However, trust is a fragile commodity, and once broken it can seldom, if ever, be regained. Consequently, not only should you ascertain the proper use of customer information, but also ensure that all perceptions related to this issue are handled correctly.
One must be aware of the legal implications of abusing a consumer's privacy. Since the Freedom of Information Act of 1970, there have been many laws passed by Congress to protect the privacy of individuals, including:
Privacy Guidelines For Companies
In light of these laws, every company must take steps to ensure the privacy of visitors to its Web site. Here are some things a company can do to ensure both compliance with the law and maintaining the trust of its customers.
-- Sourabh Hajela
Question B: What is P3P (Platform for Privacy Preferences), and how do we implement it on our Web site?
There are a variety of tools and services--some free, some not--that you can use to construct your P3P files after you've collected your policy details. Then load the files into the specified location on your Web site, test it using the World Wide Web Consortium's P3P Validator (or other tool), and you're in business.
-- Peter Schay
Question C: How do we ensure that our employees don't violate our privacy policies?
The technical component, which can be as draconian or liberal as you wish, doesn't assume a level of trust on the part of your staff. The software either does its job or not. If you do have a policy breach, then you have the evidence to sanction the parties responsible. Watch out for overly complex technical policies, however. If the technical solution makes it difficult for users to do their jobs, users will fix the problem--you just might not like their fix! While technical methods involve combinations of setting appropriate access permissions on the data, user authentication, encryption, usage auditing, and other standard techniques, unless you have a good human-resource policy to match, compliance can be painfully difficult to enforce.
The trickier, but equally important, component is the creation of enforceable and enforced human-resource policies that reflect the stated goals of your company. Of course, having the employees sign binding contracts with sanctions for violating the privacy policies is crucial. In addition, many companies impose privacy policies by limiting the right to use sensitive information to only people who have job requirements for access. The "need to know" methodology has long been used in military and government circles as a technique to limit the exposure of sensitive data. As one wag recently put it, "Those who violate the policies are shot and killed. This does two things: thins the herd and sends a message to the rest." That approach may be extreme, but the level of compliance would, not doubt, be extremely high!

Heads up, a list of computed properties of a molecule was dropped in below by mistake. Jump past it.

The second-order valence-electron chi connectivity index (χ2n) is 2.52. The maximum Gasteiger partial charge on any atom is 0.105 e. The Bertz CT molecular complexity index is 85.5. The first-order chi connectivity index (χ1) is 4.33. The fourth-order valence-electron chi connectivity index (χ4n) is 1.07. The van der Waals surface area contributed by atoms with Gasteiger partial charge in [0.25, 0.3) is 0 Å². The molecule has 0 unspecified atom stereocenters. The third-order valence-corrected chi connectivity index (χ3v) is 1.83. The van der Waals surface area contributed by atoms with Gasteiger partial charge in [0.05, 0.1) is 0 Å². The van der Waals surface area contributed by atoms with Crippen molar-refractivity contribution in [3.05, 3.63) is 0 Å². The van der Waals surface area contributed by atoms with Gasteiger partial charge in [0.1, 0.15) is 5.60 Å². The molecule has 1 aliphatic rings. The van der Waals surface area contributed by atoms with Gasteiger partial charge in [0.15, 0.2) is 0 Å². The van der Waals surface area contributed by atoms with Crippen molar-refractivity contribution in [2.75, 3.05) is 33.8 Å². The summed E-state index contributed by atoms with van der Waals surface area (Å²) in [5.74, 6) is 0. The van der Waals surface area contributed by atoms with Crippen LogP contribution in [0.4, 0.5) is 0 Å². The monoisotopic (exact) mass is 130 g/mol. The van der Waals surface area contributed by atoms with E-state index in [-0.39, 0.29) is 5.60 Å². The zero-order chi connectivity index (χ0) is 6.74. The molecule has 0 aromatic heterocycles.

-- Beth Cohen
Sourabh Hajela, TAC Expert, has more than 15 years of experience in strategy, planning, and delivery of IT capability to maximize shareholder value for corporations in major industries across North America, Europe, and Asia. He is a member of the faculty at the University of Phoenix, where he teaches courses in strategy, marketing, E-business, and leadership. Most recently, he was VP and the head of E-business with Prudential Financial.
Peter Schay, TAC executive VP and chief operating officer, has 30 years of experience as a senior IT executive in IT vendor and research industries. He was most recently VP and chief technology officer of SiteShell Corp. Previously at Gartner, he was group VP of global research infrastructure and support, and launched coverage of client/server computing in the early 1990s.
Beth Cohen, TAC Thought Leader, has more than 20 years of experience building strong IT delivery organizations from user and vendor perspectives. Having worked as a technologist for BBN, the company that literally invented the Internet, she not only knows where technology is today but where it's heading in the future.